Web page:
“We still call it ‘emergency shelter,’ but it’s such a different version of it than we were used to providing,” said PACEM director Whitehead, who regularly hears both compliments and complaints from guests when he’s on site. “I know it’s going to be great, whatever’s built here, but I would equally champion this — a version of this — continuing.”
The next phase of the Premier Circle project is the construction of permanent apartment-style housing for people with low incomes, and on-site caseworkers to help with counseling and community-building, operated by Virginia Supportive Housing. After that, Piedmont Housing Alliance will construct a variety of income-restricted apartments affordable to households at the lowest income levels as defined by the U.S. Office of Housing and Urban Development.
Both phases will require demolition of buildings currently used for the emergency shelter.
All together, the two organizations hope to build around 140 total units. There are also plans to construct a building that could be rented, or sold, for commercial use.
It’s possible that current Premier Circle guests could qualify for the new units, but those apartments won’t open for another three years, at the earliest.
Parts of the Premier Circle site could remain open during the construction, said Sunshine Mathon, executive director of Piedmont Housing Alliance, but the plans aren’t final yet.
And there could be a longer life for the shelter — if PACEM or its partners can get the money for it. Mathon said the Housing Alliance and the Thomas Jefferson Area Coalition for the Homeless, recently began exploring options. They do not have a solid plan.
Re-inventing the housing-first wheel
It won’t come as a shock to the shelter staff if the groups can’t keep it going. Housing-first and low-barrier programs like this come and go frequently in the Charlottesville area.
From 2007 to 2012, PACEM and the Region Ten Community Services Board ran a program called Step Up that gave housing and support to people who were chronically homeless and disabled.
Rob Hull, a social worker with the City of Charlottesville, worked at Region Ten at the time and was part of the team that wrote the funding request for $238,000 in city housing funds to serve, initially, between 10 and 15 people.
“I literally went out into the woods and put people in the back of a truck,” said Hull. It’s similar to how Nyberg describes people coming to Premier Circle from porches, sheds and other structures not meant for human habitation.
Step Up was one of the first programs of its kind, said Hull, and in 2010, members of the Substance Abuse and Mental Health Services Administration (SAMHSA), a branch of the U.S. Office of Health and Human Services, visited Charlottesville to see it in action.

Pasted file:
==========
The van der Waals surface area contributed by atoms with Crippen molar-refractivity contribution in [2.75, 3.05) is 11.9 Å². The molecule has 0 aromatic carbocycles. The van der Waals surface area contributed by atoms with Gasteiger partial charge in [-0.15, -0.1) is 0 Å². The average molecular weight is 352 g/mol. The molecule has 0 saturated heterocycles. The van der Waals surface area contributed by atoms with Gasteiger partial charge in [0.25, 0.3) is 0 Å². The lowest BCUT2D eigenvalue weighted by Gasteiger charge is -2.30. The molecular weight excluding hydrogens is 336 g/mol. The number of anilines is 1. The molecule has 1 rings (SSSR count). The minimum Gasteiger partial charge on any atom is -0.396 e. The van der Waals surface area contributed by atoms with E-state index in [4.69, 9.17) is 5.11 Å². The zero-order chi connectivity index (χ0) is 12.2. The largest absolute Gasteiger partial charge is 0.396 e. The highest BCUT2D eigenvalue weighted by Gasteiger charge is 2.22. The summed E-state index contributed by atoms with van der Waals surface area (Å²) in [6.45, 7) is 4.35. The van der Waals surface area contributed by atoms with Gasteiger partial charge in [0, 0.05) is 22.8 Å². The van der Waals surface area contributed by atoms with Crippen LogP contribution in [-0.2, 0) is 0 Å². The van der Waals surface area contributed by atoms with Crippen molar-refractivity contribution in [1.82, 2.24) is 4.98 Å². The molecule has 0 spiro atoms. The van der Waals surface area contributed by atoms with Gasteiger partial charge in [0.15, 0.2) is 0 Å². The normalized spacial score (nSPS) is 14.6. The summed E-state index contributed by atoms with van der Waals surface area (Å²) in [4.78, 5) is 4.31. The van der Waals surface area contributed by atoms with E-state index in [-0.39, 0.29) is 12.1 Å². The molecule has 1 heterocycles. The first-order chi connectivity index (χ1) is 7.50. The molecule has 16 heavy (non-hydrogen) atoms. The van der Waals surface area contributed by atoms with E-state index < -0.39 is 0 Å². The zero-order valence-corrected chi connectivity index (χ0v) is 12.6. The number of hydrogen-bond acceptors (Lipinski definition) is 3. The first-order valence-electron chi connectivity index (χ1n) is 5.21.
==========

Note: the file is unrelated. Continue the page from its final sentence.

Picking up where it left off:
Hull said that being program manager of Step Up at Region Ten was “the proudest job I ever had.”
The program ran out of funding and shut down in August 2012.
As these programs gain and lose funding, open and close, local organizations and healthcare workers are left to “reinvent the wheel” over and over, said Hull. “You just keep scrambling to create housing-first programs. And you have to have people who are trained to do it.”
‘If it weren’t for Premier Circle, I’d be homeless’
Radford, the Medicine HOME nurse, dreams of the shelter continuing with the funding to add on-site medical staff.
“It would be huge in that people could get their needs met at their Premier Circle home,” she said. “I think you would see less need to go to the emergency room. Hopefully, you would be able to prevent hospitalizations, and then just improve the quality of people’s lives and help them manage their symptoms better. That’s the dream.”
If that doesn’t happen, many of the guests who are now staying at Premier Circle could return to the street, to sheds, to porches. Their health will decline, and that would increase the burden on the already-strained local healthcare system — even finding a primary care physician in this area can take up to six months, said Radford.
“I don’t want to live anywhere else,” said Courtney, another guest. He served in the military and lived all over the world before returning to Charlottesville, his hometown. “It’s beautiful here,” he said, sweeping his hand around to the mountains and the sky. “It’s beautiful. And there are good people. When you say you have a friend here, you have a friend.”
Courtney arrived at Premier Circle about six months ago, and he’s already declared himself “the star of this place.”
“They don’t let you go without anything here,” Courtney said. “When you need something, let them know, and they’ll take care of it.” His best friend at the shelter always has a spare cigarette or an extra drink to share with him.
“I’m not trying to go anywhere,” Courtney repeated, laughing as he touched the delicate silver butterfly dangling from his left earlobe. “They better not put me out too soon!”
Sunshades nodded behind his dark glasses as Courtney spoke. He turned the beer can in the cup holder of his camp chair before lifting his hands, palms up, in the air to declare, “If it weren’t for Premier Circle, I’d be homeless.”